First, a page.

So what brought Little Richard’s string of hits to an end? Most musicologists point to the Beatles, the self-contained juggernaught that spurred the British Invasion. They wrote pop classics, were erudite, cute, and marketable (meaning white). But instead of adjusting, Richard Penniman dropped out to become a minister, not once, twice, but three times. His first denunication of rock and roll occurred after his string of hits in the ’56, when one of the engines of the plane he was on caught fire, threating to go whomp-bomp-a-loo-bam-BOOM. He took the subsequent miraculous landing as a sign from God.
Penniman’s darting back and forth between God and the Devil’s music is one reason his career slowly flattened out like a pompadour bereft of hair spray. The second was a lack of material. Little Richard’s early material was laced with double entendres and the promise of promiscuity that parents picketed and adolescents adored. As Penniman cleaned up his act, unrepentant sinners like Elvis ruled the charts. Without Art Rupe’s guidance or collaborators such as Lloyd Price, John Marascaloo or Dorothy LaBostrie, Little Richard’s career went whomp-bop-a-loo-bop-a-whomp-bam-bust. Like his comtemporaries, Jerry Lee Lewis, Chuck Berry and Fats Domino, Richard spent the 60s and 70s trawling the oldies circuit, complaining about a lack of respect for the self-proclaimed “King of Rock and Roll” (a title that must’ve amused Elvis).
Ah yes, the bitterness. When Little Richard groused that he was “the greatest” some were unconvinced (included me). People stole from me, he said, and he was right. (He seemed to have a selective memory, forgetting he’d absorbed Esqerita’s act and looks.) The Beatles, particularly Paul McCartney, acknowledged they’d cribed part of Little Richard’s act. Pat Boone didn’t genuflect, and to my knowledge has never acknowledged Little Richard’s contribution to his own career. Because of rock’s racial aparteid in the 50s, white artists were able to cherry pick songs recorded by black artists and turn them into million-selling hits on the Billboard charts (Big Joe Turner’s ribald “Shake Rattle and Roll” was sanitized by Bill Haley and became one of early rock’s touchstones. And let’s not forget Elvis swiped “Hound Dog” from Big Mama Thornton.) Boone re-worked Penniman’s “Tutti Fruitti” and “Long Tall Sally,” (and had greater chart success), causing Little Richard to record “Keep A Knockin’” at a speed he felt Boone couldn’t duplicate.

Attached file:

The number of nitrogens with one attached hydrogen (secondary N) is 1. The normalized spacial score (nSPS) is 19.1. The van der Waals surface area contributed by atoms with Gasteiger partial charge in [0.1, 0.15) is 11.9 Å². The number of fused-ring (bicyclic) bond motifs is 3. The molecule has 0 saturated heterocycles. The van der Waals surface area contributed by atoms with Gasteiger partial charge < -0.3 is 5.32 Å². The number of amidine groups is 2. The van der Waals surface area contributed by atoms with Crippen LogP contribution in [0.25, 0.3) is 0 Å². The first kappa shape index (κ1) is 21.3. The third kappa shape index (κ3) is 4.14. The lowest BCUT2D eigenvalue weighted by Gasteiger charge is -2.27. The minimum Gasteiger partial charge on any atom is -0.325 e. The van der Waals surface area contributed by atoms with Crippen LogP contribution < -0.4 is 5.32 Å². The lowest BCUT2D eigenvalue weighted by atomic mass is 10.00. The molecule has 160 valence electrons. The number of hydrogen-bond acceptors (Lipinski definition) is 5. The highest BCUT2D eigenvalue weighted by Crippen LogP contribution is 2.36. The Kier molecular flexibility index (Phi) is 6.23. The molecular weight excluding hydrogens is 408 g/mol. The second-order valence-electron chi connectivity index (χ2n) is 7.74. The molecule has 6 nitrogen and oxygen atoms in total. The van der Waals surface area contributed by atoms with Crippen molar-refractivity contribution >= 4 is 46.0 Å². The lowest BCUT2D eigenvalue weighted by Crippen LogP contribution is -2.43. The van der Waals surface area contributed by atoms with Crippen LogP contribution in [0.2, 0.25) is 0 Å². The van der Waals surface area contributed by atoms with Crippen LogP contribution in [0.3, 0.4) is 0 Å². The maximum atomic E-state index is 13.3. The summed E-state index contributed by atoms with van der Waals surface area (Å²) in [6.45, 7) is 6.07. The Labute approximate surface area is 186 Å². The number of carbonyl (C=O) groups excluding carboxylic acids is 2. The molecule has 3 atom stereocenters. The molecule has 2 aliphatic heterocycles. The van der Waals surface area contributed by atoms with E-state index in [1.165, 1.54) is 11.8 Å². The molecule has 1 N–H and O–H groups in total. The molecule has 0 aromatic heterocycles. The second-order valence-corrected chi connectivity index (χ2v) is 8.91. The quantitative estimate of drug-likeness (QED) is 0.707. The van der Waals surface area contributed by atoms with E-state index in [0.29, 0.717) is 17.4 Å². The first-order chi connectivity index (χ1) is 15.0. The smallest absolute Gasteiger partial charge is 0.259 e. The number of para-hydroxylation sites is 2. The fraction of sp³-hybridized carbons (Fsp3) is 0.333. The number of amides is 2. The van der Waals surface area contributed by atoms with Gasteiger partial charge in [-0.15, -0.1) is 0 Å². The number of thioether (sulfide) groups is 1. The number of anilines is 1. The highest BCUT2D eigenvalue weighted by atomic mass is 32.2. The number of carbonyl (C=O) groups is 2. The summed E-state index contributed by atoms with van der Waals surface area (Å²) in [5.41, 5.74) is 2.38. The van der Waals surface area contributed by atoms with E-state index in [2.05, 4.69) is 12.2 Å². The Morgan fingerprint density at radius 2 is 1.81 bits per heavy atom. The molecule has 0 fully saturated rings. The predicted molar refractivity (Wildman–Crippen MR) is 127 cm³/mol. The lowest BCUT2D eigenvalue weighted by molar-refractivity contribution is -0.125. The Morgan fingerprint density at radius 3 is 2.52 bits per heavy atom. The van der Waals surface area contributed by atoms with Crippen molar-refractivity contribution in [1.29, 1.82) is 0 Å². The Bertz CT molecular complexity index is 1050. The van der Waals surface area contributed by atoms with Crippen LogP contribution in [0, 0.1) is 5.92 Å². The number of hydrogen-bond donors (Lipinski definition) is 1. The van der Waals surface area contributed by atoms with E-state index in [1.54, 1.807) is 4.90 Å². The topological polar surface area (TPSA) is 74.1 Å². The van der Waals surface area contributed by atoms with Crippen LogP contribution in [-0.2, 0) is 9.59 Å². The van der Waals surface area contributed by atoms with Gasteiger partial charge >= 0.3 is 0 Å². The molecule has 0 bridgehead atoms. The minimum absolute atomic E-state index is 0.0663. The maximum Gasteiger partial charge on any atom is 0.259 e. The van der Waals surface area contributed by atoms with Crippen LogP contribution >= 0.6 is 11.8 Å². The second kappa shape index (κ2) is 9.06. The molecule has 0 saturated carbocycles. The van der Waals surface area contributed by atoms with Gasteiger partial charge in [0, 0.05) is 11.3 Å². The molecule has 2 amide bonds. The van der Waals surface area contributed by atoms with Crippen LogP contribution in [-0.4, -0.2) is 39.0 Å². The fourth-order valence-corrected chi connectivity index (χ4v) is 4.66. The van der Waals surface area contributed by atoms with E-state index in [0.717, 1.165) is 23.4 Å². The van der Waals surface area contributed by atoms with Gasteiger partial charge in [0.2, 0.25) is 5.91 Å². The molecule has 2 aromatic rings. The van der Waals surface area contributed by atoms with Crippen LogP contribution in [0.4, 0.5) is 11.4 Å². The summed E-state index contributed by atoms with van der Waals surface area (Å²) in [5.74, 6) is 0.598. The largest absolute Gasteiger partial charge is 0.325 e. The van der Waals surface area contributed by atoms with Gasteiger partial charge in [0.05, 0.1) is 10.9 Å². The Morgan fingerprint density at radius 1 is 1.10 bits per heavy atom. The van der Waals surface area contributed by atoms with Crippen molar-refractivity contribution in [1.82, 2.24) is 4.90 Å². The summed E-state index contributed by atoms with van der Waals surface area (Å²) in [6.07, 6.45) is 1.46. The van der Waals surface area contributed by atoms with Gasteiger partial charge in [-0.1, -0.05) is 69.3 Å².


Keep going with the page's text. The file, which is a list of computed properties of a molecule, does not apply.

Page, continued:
In 1986, Little Richard co-wrote the hit “Great Gosh A’ Mighty” with fifth Beatle Billy Preston for the soundtrack to “Down and Out in Beverly Hills,” a film in which he was also a featured actor. The song and Richard’s comedic timing fueled a Little Richard renaissance and landed him other acting gigs (often playing himself, such as in a Geico commerical a few years ago in which he praises his host’s Thanksgiving dinner). Age has forced Little Richard to pile on the pancake makeup, but his spirit remains unbowed.
So rip it up, Lucille. You too, Molly, because Specialty Records’ “The Very Best of Little Richard” is a riotous time machine that captures Penniman at the top of his pompadour. WHOOO!